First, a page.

It hasn’t been about establishing bodies in front, but rather creating off turnovers (Chris Kelly‘s goal, Daniel Paille‘s goal in Game 3) and burying rebounds (Kelly’s goal, Lucic’s goal in Game 4, Bergeron’s goal in Game 4). Of course, burying rebounds as closely as the Bruins have means they’ve been getting to the front of the net, but they haven’t need to set up and screen Crawford so their D can beat him from the point.

– Even on the rebounds, the Bruins are going glove side. Watch Bergeron’s goal in the the second period of Game 4. The puck bounced off Crawford’s mask, off the glass and back over the net in front, but Bergeron’s instinct was still to go high glove rather than just trying to jam it in. These guys haven’t just read the book on Crawford. They’ve memorized it.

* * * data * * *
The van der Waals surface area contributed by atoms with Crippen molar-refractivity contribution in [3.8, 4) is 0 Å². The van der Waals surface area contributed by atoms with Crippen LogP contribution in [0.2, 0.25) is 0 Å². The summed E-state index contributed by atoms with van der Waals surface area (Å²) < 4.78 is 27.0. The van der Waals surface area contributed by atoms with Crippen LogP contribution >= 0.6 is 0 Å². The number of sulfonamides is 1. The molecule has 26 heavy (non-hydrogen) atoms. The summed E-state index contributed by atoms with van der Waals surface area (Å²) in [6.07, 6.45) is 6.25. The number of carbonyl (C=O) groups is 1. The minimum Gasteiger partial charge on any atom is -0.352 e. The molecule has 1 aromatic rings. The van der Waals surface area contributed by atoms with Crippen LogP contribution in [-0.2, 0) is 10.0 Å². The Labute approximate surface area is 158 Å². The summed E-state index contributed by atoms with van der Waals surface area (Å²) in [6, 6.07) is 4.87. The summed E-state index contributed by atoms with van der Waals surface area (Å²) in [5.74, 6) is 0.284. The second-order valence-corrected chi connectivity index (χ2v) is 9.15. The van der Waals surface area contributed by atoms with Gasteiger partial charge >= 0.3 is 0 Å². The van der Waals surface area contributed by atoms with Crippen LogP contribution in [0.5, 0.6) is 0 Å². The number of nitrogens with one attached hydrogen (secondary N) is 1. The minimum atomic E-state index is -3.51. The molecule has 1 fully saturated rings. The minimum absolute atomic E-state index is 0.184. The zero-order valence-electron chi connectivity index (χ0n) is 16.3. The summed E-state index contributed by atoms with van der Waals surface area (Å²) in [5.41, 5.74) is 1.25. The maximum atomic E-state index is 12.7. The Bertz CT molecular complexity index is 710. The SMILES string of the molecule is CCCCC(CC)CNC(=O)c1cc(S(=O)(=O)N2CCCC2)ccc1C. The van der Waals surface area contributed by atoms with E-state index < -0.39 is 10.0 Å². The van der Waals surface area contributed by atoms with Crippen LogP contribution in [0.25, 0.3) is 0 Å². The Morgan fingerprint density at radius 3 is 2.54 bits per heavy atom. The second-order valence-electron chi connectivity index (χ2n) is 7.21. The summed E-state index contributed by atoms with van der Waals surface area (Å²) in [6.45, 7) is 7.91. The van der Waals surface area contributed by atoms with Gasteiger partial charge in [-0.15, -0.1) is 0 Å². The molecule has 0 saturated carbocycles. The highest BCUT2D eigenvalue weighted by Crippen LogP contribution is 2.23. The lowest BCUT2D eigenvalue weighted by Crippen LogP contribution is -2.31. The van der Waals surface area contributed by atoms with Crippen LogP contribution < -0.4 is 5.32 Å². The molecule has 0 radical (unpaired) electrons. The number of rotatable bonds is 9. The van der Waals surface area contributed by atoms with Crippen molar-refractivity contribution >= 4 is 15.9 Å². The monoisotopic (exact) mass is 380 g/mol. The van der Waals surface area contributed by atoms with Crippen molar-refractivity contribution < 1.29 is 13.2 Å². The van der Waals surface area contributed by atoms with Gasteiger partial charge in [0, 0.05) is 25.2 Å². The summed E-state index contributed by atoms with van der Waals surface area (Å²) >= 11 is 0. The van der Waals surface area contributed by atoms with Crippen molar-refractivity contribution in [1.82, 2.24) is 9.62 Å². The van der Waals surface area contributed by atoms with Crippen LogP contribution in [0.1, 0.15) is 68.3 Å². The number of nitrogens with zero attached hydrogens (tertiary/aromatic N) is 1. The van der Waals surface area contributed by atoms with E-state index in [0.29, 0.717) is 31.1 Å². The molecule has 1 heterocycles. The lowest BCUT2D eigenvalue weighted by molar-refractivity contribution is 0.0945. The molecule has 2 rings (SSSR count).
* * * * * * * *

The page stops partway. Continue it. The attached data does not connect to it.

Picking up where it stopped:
– The sequence on Rich Peverley‘s goal featured great plays from Andrew Ference and Peverley, but yowzers was that a softy.

– No Bruins goals this series have been redirected past Crawford. They’re beating him cleanly.

Niklas Hjalmarsson was on the ice for all three Bruins goals in Game 1 and four of their five goals in Game 4.

Johnny Oduya was on the ice for four goals against in Game 4, as was Marcus Kruger.

Andrew Shaw was not on the ice for a Bruins goal until Bergeron’s second goal in Game 4. He was also on the ice for Boychuk‘s game-tying tally.

Bryan Bickell has been on the ice for only goal against in this series. Part of that can be explained by the fact that he was on the fourth line in Game 3 and wasn’t exactly playing against top scorers.

Duncan Keith has been on the ice for two Bruins goals. Zdeno Chara has been on the ice for six Blackhawks goals.

Read More: Corey Crawford, Patrice Bergeron, Rich Peverley,
Shawn Thornton on D&C: Jaromir Jagr has ‘bought in’ to Bruins system 06.19.13 at 9:35 am ET